|Photo and corresponding envelope sent by Howard Balsley to his future wife Miss Jessie Trout, postmarked in Moab, Utah on October 31, 1911 and in Grand Junction, Colorado on November 2, 1911.|
On a snowy day in 1908, the 22-year-old Howard Balsley arrived in Thompson Springs by train from Indiana to visit his sister Nellie in Moab. After several days of visiting, he then traveled by stage coach to his final destination: Salt Lake City. But it didn’t take long for Moab to call Howard back. He liked the red rock country and its people, settled in, worked hard, then married Jessie Trout in 1912. Howard took a Civil Service exam for a Forest Service clerk position, but then aced a second exam to become a forest ranger for better pay. His test scores were the highest in District Four, which includes several states and sections of states. When Howard was elected Mayor of Moab in 1914, he learned that civil servants were not permitted to hold public office so he never served. But it was clear that he had a bright future in his adopted home.
Howard Balsley’s story is unique in that his investments in the community and contributions to the development of Moab have been thoroughly chronicled through thousands of documents and photos. He saved every piece of paper that came into his hands, and meticulously organized this evidence of Moab’s growth throughout the early to mid 20th century. Some of these treasures have been on display in the new Museum experience as its first temporary exhibit, Howard Balsley: A Life on Paper. Now for a limited time, the exhibit is open to small groups of visitors by appointment.
The staff and Board of the Moab Museum invite you to experience the final two weeks of this not to miss exhibit, Howard Balsley: A Life on Paper. Until mid-November you can see a piece of the fascinating story behind one of Moab’s most influential residents. We are currently accepting one-hour long appointments for family or friend groups of 10 and fewer, every hour on the hour through November 13th:
• Tuesdays, Thursdays, and Fridays from 3:00 – 8:00 p.m.
• Wednesdays from 9:00 a.m. – 12:00 p.m. and 3:00 – 8:00 p.m.
To schedule your hour-long Museum visit, please call 435-355-0918 or send an email to firstname.lastname@example.org at least 48 hours before you hope to come. Spaces are limited. If the appointment hours don’t fit your schedule, please contact us and we will be happy to work with you to find a suitable time for your to view the exhibit.
The Museum is honored to hold and display many items from Howard Balsley’s extensive collection, which include documents, correspondence, and ephemera. Howard Balsley’s daughter-in-law Lily Ann Balsley and grandson Tom Balsley have generously loaned many of Howard’s items to the Museum for display over the years. Sadly, Lily Ann passed away on October 10, 2020. The Museum offers deepest condolences to family and friends of Lily Ann, and hopes to honor her generosity by extending this invitation to our community to see the Howard Balsley exhibit during its final weeks.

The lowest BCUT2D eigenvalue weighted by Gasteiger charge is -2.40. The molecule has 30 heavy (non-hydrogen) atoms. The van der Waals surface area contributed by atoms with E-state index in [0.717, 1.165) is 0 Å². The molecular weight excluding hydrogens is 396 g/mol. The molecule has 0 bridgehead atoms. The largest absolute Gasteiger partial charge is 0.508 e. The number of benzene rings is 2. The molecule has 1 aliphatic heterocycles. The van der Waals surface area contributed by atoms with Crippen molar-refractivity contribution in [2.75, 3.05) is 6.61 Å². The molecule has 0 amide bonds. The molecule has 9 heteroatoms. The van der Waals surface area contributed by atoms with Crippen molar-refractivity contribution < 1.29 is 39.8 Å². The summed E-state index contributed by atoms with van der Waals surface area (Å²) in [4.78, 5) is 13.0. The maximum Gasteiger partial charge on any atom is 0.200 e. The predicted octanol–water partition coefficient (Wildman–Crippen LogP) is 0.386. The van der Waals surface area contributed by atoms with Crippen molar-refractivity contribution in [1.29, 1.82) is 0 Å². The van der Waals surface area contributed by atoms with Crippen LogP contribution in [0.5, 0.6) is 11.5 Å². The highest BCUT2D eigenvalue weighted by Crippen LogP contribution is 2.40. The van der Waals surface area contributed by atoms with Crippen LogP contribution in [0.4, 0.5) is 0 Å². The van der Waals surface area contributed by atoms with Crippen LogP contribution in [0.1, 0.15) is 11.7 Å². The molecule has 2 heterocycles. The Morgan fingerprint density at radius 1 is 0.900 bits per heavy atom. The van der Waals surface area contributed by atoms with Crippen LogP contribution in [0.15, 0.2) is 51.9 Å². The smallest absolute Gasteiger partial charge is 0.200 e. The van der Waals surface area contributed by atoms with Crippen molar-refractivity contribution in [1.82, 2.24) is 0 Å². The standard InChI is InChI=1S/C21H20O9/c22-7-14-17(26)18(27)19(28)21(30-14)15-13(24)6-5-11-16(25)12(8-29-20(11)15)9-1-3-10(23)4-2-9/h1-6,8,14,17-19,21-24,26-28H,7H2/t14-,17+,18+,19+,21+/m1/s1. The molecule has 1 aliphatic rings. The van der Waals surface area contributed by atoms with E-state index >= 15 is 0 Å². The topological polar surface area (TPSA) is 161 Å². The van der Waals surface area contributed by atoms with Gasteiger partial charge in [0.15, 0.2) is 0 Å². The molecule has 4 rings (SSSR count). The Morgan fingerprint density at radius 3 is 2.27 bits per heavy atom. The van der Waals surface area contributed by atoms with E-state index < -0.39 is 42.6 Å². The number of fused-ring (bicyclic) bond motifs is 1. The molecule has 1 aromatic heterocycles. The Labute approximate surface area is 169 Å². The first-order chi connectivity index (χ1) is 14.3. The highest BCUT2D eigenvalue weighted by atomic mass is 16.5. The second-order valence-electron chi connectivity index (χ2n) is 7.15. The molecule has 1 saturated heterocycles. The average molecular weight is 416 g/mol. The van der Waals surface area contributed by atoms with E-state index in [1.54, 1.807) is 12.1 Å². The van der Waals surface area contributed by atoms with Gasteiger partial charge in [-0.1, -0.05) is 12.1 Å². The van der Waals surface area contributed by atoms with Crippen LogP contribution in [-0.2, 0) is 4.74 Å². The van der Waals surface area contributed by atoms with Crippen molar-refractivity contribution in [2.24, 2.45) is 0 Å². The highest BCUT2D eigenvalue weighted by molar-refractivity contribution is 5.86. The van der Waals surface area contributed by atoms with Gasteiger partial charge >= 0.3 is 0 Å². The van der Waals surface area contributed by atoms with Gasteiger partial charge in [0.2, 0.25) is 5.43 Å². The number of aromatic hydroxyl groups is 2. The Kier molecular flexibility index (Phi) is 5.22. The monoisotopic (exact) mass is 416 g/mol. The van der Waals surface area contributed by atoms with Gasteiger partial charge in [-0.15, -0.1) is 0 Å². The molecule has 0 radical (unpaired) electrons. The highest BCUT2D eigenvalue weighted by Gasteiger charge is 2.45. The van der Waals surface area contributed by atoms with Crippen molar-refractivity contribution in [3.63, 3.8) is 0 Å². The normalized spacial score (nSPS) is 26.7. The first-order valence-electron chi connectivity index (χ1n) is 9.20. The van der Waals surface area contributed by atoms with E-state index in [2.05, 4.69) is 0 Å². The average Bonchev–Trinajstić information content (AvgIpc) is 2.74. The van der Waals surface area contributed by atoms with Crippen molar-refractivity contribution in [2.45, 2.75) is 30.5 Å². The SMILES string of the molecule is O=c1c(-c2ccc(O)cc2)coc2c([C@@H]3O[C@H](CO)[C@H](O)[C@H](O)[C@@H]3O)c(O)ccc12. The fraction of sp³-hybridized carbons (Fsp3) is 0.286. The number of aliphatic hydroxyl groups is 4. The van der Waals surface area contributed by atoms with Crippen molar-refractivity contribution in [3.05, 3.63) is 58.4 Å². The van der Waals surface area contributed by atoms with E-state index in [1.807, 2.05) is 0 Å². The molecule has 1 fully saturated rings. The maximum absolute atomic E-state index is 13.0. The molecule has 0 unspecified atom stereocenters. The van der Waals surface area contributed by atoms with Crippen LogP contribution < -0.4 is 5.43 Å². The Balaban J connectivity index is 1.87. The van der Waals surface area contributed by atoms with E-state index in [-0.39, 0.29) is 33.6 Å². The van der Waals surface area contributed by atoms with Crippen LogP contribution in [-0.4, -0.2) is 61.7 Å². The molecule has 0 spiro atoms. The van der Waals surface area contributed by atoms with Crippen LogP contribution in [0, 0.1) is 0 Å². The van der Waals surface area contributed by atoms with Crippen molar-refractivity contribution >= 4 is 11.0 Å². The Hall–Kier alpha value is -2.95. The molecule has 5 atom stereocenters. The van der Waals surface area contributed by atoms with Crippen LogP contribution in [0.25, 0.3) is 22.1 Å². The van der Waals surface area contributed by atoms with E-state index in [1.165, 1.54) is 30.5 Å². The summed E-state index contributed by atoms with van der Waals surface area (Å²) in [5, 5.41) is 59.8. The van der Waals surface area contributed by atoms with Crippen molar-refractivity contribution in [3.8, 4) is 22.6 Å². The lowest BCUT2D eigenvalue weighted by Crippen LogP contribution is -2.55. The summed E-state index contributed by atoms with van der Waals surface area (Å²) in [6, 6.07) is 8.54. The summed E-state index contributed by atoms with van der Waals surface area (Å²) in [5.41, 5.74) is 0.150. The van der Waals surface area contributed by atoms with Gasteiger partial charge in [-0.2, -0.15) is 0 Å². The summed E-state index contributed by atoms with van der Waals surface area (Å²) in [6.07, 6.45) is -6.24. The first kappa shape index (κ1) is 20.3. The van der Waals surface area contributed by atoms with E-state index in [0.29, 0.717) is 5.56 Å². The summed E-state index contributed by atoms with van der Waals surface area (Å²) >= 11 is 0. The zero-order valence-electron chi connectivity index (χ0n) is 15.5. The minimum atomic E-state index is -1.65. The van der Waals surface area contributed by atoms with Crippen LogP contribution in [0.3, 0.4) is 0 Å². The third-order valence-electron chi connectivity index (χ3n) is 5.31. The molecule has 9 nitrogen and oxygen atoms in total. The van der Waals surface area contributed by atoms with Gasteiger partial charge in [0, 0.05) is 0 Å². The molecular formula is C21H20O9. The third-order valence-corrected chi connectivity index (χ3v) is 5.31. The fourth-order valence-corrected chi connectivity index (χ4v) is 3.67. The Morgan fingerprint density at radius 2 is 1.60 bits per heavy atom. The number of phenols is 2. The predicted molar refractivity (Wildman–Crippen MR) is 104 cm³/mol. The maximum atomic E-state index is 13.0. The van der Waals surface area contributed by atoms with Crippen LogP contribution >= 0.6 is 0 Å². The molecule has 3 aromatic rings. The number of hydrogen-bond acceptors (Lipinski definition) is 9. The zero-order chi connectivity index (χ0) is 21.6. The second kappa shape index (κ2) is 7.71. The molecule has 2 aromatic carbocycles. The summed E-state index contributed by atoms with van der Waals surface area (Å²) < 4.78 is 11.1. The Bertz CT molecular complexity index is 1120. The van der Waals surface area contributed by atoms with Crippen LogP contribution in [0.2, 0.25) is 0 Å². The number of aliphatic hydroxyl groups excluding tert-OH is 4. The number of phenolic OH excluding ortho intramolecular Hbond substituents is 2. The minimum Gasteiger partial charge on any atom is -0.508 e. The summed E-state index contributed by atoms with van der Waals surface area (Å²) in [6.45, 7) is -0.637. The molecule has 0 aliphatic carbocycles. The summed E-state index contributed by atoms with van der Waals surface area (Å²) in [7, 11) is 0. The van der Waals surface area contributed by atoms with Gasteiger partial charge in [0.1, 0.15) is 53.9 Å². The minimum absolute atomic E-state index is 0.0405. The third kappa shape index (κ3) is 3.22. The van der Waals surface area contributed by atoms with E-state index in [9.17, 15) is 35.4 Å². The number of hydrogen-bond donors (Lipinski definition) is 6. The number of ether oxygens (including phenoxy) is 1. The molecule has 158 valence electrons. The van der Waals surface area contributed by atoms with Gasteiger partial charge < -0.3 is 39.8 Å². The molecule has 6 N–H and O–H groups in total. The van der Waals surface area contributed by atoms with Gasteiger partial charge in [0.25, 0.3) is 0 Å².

Measures will be in place that comply with local COVID-19 regulations and precautions to ensure the safety of our guests and staff. Only one party at a time will be scheduled to visit the Museum for a maximum of one hour. Masks will be required, hand sanitizing stations will be available, and enhanced cleaning protocols will be in place.
We deeply appreciate the community’s continued support during our extended closure, and are thrilled to welcome the community back to our Moab Museum to view this special temporary exhibit while it is still on display.
Moab Museum – Become a Member – 118 E. Center Street, Moab, UT 84532 – To reserve your spot for the Howard Balsley exhibit, call 435-355-0918 or email email@example.com.
For more info visit moabmuseum.org.
Red Cliffs Lodge, on the banks of the mighty Colorado River, is home to the Moab Museum of Film & Western Heritage. The lodge is built on the old George White Ranch, a key location for nine of the big westerns including Rio Grande, Cheyenne Autumn, Ten Who Dared, The Commancheros, and Rio Conchos.
The late George White was founder of the Moab to Monument Valley Film Commission, the longest ongoing film commission in the world.
In the museum one can learn more about film locations, how the sets are built, and how the filming process is managed on nature’s own sound stage. On display in the museum are production photographs, movie posters, autographed scripts, props from the many pictures filmed in the area, and displays about the western ranching heritage. For information, call Red Cliffs Lodge at 435-259-2002.
Through the magnificent landscapes of southeastern Utah, writers have been inspired and stories born here. Zane Grey, the famous western novelist, traveled through the area in 1912. His visit inspired him to write his book Riders of the Purple Sage. The book was made into a movie starring Ed Harris and Amy Madigan, and filmed on locations around Moab.
|A partial list of stars that have made movies in Moab
John Wayne, Maureen O'Hara, Henry Fonda, Lee Marvin,
Rock Hudson, Jimmy Stewart, Richard Boone, Anthony Quinn,
Mickey Rooney, Shirley Temple, Kris Kristofferson, Billy Crystal,
Robert Duvall, Gene Hackman, Bill Murray, Jack Palance, Susan Sarandon, Geena Davis, Ted Danson, Tom Cruise, and many more.